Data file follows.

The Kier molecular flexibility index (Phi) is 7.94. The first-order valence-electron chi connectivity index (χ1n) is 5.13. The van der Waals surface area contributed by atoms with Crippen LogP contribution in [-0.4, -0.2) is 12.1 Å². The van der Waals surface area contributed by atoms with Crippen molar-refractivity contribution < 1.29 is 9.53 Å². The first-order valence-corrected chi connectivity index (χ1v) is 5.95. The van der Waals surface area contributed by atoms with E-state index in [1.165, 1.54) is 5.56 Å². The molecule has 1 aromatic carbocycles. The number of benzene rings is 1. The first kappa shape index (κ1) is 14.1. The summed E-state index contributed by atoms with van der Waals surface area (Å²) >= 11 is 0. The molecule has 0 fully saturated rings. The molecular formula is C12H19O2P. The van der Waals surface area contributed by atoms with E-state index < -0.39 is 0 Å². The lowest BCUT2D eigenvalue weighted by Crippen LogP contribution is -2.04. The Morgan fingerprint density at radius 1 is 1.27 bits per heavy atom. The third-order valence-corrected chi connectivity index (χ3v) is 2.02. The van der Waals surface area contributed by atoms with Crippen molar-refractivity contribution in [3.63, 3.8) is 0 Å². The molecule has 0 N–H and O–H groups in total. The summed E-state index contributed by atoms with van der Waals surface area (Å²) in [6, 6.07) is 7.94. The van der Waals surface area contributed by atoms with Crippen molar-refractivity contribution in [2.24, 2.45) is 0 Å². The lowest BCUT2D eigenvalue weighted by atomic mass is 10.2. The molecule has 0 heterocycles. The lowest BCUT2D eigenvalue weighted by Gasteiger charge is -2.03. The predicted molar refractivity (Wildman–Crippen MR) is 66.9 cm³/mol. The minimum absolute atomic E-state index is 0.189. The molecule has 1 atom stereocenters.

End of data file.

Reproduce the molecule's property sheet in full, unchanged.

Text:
The Kier molecular flexibility index (Phi) is 7.94. The first-order valence-electron chi connectivity index (χ1n) is 5.13. The van der Waals surface area contributed by atoms with Crippen LogP contribution in [-0.4, -0.2) is 12.1 Å². The van der Waals surface area contributed by atoms with Crippen molar-refractivity contribution < 1.29 is 9.53 Å². The first-order valence-corrected chi connectivity index (χ1v) is 5.95. The van der Waals surface area contributed by atoms with E-state index in [1.165, 1.54) is 5.56 Å². The molecule has 1 aromatic carbocycles. The number of benzene rings is 1. The first kappa shape index (κ1) is 14.1. The summed E-state index contributed by atoms with van der Waals surface area (Å²) >= 11 is 0. The molecule has 0 fully saturated rings. The molecular formula is C12H19O2P. The van der Waals surface area contributed by atoms with E-state index < -0.39 is 0 Å². The lowest BCUT2D eigenvalue weighted by Crippen LogP contribution is -2.04. The Morgan fingerprint density at radius 1 is 1.27 bits per heavy atom. The third-order valence-corrected chi connectivity index (χ3v) is 2.02. The van der Waals surface area contributed by atoms with Crippen molar-refractivity contribution in [3.63, 3.8) is 0 Å². The molecule has 0 N–H and O–H groups in total. The summed E-state index contributed by atoms with van der Waals surface area (Å²) in [6, 6.07) is 7.94. The van der Waals surface area contributed by atoms with Crippen molar-refractivity contribution in [2.24, 2.45) is 0 Å². The lowest BCUT2D eigenvalue weighted by atomic mass is 10.2. The molecule has 0 heterocycles. The lowest BCUT2D eigenvalue weighted by Gasteiger charge is -2.03. The predicted molar refractivity (Wildman–Crippen MR) is 66.9 cm³/mol. The minimum absolute atomic E-state index is 0.189. The molecule has 1 atom stereocenters.